67 WALL STREET, New York - June 24, 2013 - The Wall Street Transcript has just published its Business Development Companies Report offering a timely review of the sector to serious investors and industry executives. This special feature contains expert industry commentary through in-depth interviews with public company CEOs and Equity Analysts. The full issue is available by calling (212) 952-7433 or via The Wall Street Transcript Online.
Topics covered: Consistent BDC Dividend Yield - BDC Risk/Reward Profile - Higher Dividend Yields - Business Development Companies Historical Overview
Companies include: Fifth Street Finance Corp. (FSC) and many more.
In the following excerpt from the Business Development Companies Report, the CFO & the SVP and Head of Investor Relations of Fifth Street Finance Corp. (FSC) discuss company strategy and the outlook for this vital industry:
TWST: I read recently that Fifth Street might be a good fit for investors who are hungry for yield, while others say that prospects for future dividend growth are closer to none, because the dividend is not covered by NII. How do you respond to these assertions?
Mr. Frank: If you look at the last three fiscal years, net investment income per share was $0.95, $1.05 and $1.11 in 2010, 2011 and 2012, respectively. The first half of fiscal year 2013 we had record levels of origination, and I think our investors are currently receiving a strong yield on the stock. The weighted average yield of our portfolio is about 11.4% as of the quarter end March 31, 2013, which in this environment is an excellent return. In addition, we have equity stakes in a number of portfolio investments where we partnered with private equity firms. Some of those companies are performing very well. We believe Fifth Street's future is bright and are excited about the opportunity for NAV growth.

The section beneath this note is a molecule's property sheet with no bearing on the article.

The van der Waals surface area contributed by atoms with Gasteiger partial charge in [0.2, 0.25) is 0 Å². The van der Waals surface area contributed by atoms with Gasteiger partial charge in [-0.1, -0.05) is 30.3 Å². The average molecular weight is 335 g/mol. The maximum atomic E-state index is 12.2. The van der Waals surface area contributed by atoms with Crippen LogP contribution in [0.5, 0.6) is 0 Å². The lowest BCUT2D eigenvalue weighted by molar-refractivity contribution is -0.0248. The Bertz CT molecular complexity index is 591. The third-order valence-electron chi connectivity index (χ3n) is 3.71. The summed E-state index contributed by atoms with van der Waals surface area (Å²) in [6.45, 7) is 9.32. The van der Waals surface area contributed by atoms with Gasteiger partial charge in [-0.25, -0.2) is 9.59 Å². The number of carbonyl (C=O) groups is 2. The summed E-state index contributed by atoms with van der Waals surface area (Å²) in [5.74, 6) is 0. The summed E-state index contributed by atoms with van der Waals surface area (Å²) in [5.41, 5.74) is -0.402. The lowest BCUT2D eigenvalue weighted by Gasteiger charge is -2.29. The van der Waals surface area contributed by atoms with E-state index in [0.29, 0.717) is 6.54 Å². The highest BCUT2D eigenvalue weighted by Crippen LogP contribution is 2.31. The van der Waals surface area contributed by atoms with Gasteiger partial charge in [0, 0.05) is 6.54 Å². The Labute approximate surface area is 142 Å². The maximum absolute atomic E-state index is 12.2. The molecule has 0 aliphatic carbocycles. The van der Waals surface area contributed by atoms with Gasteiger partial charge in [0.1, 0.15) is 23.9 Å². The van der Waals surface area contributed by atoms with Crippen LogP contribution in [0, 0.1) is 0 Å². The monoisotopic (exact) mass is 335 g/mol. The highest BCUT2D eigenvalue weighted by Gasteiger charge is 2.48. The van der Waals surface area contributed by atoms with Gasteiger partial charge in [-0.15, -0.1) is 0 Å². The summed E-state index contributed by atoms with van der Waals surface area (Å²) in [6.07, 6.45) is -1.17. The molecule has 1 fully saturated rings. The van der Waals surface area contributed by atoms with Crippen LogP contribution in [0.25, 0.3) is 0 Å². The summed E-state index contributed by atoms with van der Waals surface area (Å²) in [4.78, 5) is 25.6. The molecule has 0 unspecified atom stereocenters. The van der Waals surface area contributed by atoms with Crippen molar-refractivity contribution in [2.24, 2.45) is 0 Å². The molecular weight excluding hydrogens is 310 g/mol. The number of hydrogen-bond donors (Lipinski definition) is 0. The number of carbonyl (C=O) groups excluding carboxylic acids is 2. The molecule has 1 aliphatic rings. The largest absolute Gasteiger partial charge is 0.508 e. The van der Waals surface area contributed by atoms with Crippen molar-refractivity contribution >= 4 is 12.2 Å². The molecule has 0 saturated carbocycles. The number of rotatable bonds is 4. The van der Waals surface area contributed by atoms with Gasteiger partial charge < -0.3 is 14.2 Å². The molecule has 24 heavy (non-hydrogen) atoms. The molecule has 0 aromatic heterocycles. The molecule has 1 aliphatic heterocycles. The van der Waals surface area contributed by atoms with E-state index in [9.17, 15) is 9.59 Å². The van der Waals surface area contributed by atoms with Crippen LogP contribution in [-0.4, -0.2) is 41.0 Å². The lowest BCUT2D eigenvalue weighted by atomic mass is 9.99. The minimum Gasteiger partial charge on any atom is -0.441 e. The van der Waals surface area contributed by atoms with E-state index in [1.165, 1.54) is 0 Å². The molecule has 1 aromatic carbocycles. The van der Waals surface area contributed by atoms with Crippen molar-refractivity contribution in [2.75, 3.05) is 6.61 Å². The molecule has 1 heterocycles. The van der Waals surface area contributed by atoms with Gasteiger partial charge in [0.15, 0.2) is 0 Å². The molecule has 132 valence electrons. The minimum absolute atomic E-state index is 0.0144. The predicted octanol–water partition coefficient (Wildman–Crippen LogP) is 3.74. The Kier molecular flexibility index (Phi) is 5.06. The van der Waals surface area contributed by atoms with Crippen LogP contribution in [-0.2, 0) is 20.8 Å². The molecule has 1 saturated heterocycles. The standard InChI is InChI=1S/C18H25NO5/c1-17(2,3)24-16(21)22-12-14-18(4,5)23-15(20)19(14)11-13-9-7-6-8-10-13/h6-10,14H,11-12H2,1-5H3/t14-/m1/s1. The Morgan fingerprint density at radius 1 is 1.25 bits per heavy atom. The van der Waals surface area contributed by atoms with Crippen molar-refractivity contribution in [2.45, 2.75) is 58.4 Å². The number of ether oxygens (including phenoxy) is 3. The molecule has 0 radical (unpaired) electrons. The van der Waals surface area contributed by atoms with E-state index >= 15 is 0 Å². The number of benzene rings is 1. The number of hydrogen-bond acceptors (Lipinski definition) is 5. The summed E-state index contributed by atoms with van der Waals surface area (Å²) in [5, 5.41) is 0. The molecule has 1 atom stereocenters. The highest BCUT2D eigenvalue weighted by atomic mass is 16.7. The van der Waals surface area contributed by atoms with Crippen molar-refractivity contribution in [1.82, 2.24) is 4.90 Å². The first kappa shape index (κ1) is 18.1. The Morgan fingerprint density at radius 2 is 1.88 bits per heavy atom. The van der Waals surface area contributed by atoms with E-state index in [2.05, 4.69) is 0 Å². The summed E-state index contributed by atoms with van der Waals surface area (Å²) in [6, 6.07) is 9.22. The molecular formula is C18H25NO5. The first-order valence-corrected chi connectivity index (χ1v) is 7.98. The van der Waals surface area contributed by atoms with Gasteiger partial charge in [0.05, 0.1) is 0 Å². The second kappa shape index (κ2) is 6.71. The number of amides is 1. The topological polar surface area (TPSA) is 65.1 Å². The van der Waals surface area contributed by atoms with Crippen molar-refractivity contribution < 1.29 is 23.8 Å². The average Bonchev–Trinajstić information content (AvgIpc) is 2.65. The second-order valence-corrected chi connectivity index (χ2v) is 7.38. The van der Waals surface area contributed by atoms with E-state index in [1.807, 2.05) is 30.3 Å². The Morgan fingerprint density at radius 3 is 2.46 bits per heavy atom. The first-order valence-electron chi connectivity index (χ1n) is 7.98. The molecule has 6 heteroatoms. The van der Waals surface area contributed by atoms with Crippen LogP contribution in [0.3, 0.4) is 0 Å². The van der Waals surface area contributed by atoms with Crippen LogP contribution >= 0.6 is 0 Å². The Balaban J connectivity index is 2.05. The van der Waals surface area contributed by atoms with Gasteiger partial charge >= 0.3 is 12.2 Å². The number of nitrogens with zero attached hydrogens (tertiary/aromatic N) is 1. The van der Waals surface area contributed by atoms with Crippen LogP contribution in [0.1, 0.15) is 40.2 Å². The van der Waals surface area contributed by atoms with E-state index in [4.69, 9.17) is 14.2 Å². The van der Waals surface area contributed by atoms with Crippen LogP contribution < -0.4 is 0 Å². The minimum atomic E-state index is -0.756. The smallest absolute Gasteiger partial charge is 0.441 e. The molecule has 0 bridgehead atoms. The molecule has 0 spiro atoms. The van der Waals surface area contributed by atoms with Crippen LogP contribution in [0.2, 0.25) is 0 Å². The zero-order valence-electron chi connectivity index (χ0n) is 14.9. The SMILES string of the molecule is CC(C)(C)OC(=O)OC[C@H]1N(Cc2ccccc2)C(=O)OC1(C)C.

TWST: How did the portfolio perform in the post-Lehman meltdown? Any lessons learned there?
Mr. Frank: Our timing was very fortunate. We raised our IPO capital right before the economic meltdown and were able to put it to work in probably the best time in recent memory for making investments in the middle market space. Our post-financial-crisis vintages have performed extremely well overall, and our credit quality has been stable.
As a result of the lessons learned from the financial crisis, we positioned our portfolio to be primarily first lien. We learned that when economic times are very difficult, it can be a real advantage to be invested in assets which we can control by being senior in the capital structure. When times are more economically buoyant, there is opportunity to invest up and down the capital structure, as we have, and earn greater yields. Today we believe we have a diverse portfolio mix. At March 31, 2013, approximately 64% of our portfolio was first lien, but post financial crisis, our portfolio has been as high as 80% first lien. We aim to have 60% to 80% of our portfolio in first lien loans. We then...
For more of this interview and many others visit the Wall Street Transcript - a unique service for investors and industry researchers - providing fresh commentary and insight through verbatim interviews with CEOs, portfolio managers and research analysts. This special issue is available by calling (212) 952-7433 or via The Wall Street Transcript Online.